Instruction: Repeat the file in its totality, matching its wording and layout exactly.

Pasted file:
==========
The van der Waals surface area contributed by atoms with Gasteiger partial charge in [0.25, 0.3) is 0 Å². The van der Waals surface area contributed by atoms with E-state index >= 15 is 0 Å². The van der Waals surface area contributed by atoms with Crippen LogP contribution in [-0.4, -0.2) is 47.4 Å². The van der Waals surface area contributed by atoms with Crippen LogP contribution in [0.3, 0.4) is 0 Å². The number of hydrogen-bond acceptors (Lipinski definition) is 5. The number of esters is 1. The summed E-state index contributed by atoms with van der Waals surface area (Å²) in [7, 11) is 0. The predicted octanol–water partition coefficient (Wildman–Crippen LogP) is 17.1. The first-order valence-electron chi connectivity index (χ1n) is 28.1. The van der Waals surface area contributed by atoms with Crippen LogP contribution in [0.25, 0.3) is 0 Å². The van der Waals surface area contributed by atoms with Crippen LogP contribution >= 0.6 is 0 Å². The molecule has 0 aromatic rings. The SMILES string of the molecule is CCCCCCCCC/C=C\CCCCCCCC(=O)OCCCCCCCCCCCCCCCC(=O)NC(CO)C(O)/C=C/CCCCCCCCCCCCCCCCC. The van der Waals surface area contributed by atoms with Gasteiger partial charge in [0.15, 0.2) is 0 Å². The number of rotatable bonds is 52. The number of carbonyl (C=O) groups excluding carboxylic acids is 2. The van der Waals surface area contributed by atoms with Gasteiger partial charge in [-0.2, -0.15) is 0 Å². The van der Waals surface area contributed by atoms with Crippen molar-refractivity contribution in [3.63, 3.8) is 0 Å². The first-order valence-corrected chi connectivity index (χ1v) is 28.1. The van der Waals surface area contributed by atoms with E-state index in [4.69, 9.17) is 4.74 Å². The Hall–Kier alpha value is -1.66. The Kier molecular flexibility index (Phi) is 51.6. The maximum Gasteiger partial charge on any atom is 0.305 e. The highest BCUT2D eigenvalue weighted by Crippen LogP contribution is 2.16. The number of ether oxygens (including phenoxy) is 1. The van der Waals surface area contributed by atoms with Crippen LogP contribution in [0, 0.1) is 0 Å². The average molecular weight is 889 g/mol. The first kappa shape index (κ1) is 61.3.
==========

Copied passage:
The van der Waals surface area contributed by atoms with Gasteiger partial charge in [0.25, 0.3) is 0 Å². The van der Waals surface area contributed by atoms with E-state index >= 15 is 0 Å². The van der Waals surface area contributed by atoms with Crippen LogP contribution in [-0.4, -0.2) is 47.4 Å². The van der Waals surface area contributed by atoms with Crippen LogP contribution in [0.3, 0.4) is 0 Å². The number of hydrogen-bond acceptors (Lipinski definition) is 5. The number of esters is 1. The summed E-state index contributed by atoms with van der Waals surface area (Å²) in [7, 11) is 0. The predicted octanol–water partition coefficient (Wildman–Crippen LogP) is 17.1. The first-order valence-electron chi connectivity index (χ1n) is 28.1. The van der Waals surface area contributed by atoms with Crippen LogP contribution in [0.25, 0.3) is 0 Å². The van der Waals surface area contributed by atoms with Crippen LogP contribution >= 0.6 is 0 Å². The molecule has 0 aromatic rings. The SMILES string of the molecule is CCCCCCCCC/C=C\CCCCCCCC(=O)OCCCCCCCCCCCCCCCC(=O)NC(CO)C(O)/C=C/CCCCCCCCCCCCCCCCC. The van der Waals surface area contributed by atoms with Gasteiger partial charge in [0.15, 0.2) is 0 Å². The number of rotatable bonds is 52. The number of carbonyl (C=O) groups excluding carboxylic acids is 2. The van der Waals surface area contributed by atoms with Gasteiger partial charge in [-0.2, -0.15) is 0 Å². The van der Waals surface area contributed by atoms with Crippen molar-refractivity contribution in [3.63, 3.8) is 0 Å². The first-order valence-corrected chi connectivity index (χ1v) is 28.1. The van der Waals surface area contributed by atoms with E-state index in [4.69, 9.17) is 4.74 Å². The Hall–Kier alpha value is -1.66. The Kier molecular flexibility index (Phi) is 51.6. The maximum Gasteiger partial charge on any atom is 0.305 e. The highest BCUT2D eigenvalue weighted by Crippen LogP contribution is 2.16. The number of ether oxygens (including phenoxy) is 1. The van der Waals surface area contributed by atoms with Crippen LogP contribution in [0, 0.1) is 0 Å². The average molecular weight is 889 g/mol. The first kappa shape index (κ1) is 61.3.